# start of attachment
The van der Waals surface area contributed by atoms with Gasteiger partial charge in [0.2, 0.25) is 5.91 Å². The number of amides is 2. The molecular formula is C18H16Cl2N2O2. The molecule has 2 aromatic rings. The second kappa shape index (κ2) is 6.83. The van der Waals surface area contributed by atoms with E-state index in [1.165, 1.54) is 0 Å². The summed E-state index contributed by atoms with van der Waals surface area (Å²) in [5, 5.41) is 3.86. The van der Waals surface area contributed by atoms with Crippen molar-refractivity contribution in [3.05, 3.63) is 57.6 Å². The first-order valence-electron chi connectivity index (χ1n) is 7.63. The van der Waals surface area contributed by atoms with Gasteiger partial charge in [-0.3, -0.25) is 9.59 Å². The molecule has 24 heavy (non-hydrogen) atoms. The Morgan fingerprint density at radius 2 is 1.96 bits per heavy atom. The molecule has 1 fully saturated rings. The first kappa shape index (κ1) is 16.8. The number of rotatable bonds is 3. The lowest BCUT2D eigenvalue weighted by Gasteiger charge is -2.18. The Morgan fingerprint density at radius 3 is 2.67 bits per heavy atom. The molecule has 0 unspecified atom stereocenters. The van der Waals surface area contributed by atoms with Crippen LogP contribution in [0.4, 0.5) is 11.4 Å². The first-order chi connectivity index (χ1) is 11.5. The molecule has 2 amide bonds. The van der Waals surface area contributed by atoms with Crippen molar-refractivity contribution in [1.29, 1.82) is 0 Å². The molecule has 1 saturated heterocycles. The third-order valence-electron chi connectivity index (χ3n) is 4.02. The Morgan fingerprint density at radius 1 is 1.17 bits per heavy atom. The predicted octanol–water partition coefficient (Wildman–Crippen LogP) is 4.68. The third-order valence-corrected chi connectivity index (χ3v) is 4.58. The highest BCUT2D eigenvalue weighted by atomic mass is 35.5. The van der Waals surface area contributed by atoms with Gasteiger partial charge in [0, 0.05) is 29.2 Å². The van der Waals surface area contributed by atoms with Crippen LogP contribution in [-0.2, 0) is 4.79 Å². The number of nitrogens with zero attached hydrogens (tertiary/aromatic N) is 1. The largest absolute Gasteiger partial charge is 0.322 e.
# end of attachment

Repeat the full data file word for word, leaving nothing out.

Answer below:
The van der Waals surface area contributed by atoms with Gasteiger partial charge in [0.2, 0.25) is 5.91 Å². The number of amides is 2. The molecular formula is C18H16Cl2N2O2. The molecule has 2 aromatic rings. The second kappa shape index (κ2) is 6.83. The van der Waals surface area contributed by atoms with E-state index in [1.165, 1.54) is 0 Å². The summed E-state index contributed by atoms with van der Waals surface area (Å²) in [5, 5.41) is 3.86. The van der Waals surface area contributed by atoms with Crippen molar-refractivity contribution in [3.05, 3.63) is 57.6 Å². The first-order valence-electron chi connectivity index (χ1n) is 7.63. The van der Waals surface area contributed by atoms with Gasteiger partial charge in [-0.3, -0.25) is 9.59 Å². The molecule has 24 heavy (non-hydrogen) atoms. The Morgan fingerprint density at radius 2 is 1.96 bits per heavy atom. The molecule has 1 fully saturated rings. The first kappa shape index (κ1) is 16.8. The number of rotatable bonds is 3. The lowest BCUT2D eigenvalue weighted by Gasteiger charge is -2.18. The Morgan fingerprint density at radius 3 is 2.67 bits per heavy atom. The molecule has 0 unspecified atom stereocenters. The van der Waals surface area contributed by atoms with Crippen LogP contribution in [0.4, 0.5) is 11.4 Å². The first-order chi connectivity index (χ1) is 11.5. The molecule has 2 amide bonds. The van der Waals surface area contributed by atoms with Crippen molar-refractivity contribution in [1.29, 1.82) is 0 Å². The molecule has 1 saturated heterocycles. The third-order valence-electron chi connectivity index (χ3n) is 4.02. The Morgan fingerprint density at radius 1 is 1.17 bits per heavy atom. The predicted octanol–water partition coefficient (Wildman–Crippen LogP) is 4.68. The third-order valence-corrected chi connectivity index (χ3v) is 4.58. The highest BCUT2D eigenvalue weighted by atomic mass is 35.5. The van der Waals surface area contributed by atoms with Gasteiger partial charge in [0, 0.05) is 29.2 Å². The van der Waals surface area contributed by atoms with Crippen LogP contribution in [-0.2, 0) is 4.79 Å². The number of nitrogens with zero attached hydrogens (tertiary/aromatic N) is 1. The largest absolute Gasteiger partial charge is 0.322 e.